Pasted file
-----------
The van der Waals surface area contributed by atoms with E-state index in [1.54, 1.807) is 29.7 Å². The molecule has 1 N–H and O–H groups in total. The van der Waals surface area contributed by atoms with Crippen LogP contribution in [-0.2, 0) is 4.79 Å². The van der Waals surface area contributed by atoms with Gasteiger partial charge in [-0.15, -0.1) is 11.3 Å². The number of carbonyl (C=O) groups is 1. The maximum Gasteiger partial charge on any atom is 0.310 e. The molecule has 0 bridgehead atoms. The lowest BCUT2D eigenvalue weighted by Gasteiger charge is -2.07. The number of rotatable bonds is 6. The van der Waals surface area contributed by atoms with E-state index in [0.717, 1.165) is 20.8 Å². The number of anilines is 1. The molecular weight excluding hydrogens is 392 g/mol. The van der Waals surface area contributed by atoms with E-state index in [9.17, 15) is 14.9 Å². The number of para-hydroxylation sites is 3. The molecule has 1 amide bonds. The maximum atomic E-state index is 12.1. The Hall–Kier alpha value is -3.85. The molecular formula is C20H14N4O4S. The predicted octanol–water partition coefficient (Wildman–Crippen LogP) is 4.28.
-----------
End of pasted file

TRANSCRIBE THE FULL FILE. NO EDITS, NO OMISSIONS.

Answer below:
The van der Waals surface area contributed by atoms with E-state index in [1.54, 1.807) is 29.7 Å². The molecule has 1 N–H and O–H groups in total. The van der Waals surface area contributed by atoms with Crippen LogP contribution in [-0.2, 0) is 4.79 Å². The van der Waals surface area contributed by atoms with Gasteiger partial charge in [-0.15, -0.1) is 11.3 Å². The number of carbonyl (C=O) groups is 1. The maximum Gasteiger partial charge on any atom is 0.310 e. The molecule has 0 bridgehead atoms. The lowest BCUT2D eigenvalue weighted by Gasteiger charge is -2.07. The number of rotatable bonds is 6. The van der Waals surface area contributed by atoms with E-state index in [0.717, 1.165) is 20.8 Å². The number of anilines is 1. The molecular weight excluding hydrogens is 392 g/mol. The van der Waals surface area contributed by atoms with E-state index in [9.17, 15) is 14.9 Å². The number of para-hydroxylation sites is 3. The molecule has 1 amide bonds. The maximum atomic E-state index is 12.1. The Hall–Kier alpha value is -3.85. The molecular formula is C20H14N4O4S. The predicted octanol–water partition coefficient (Wildman–Crippen LogP) is 4.28.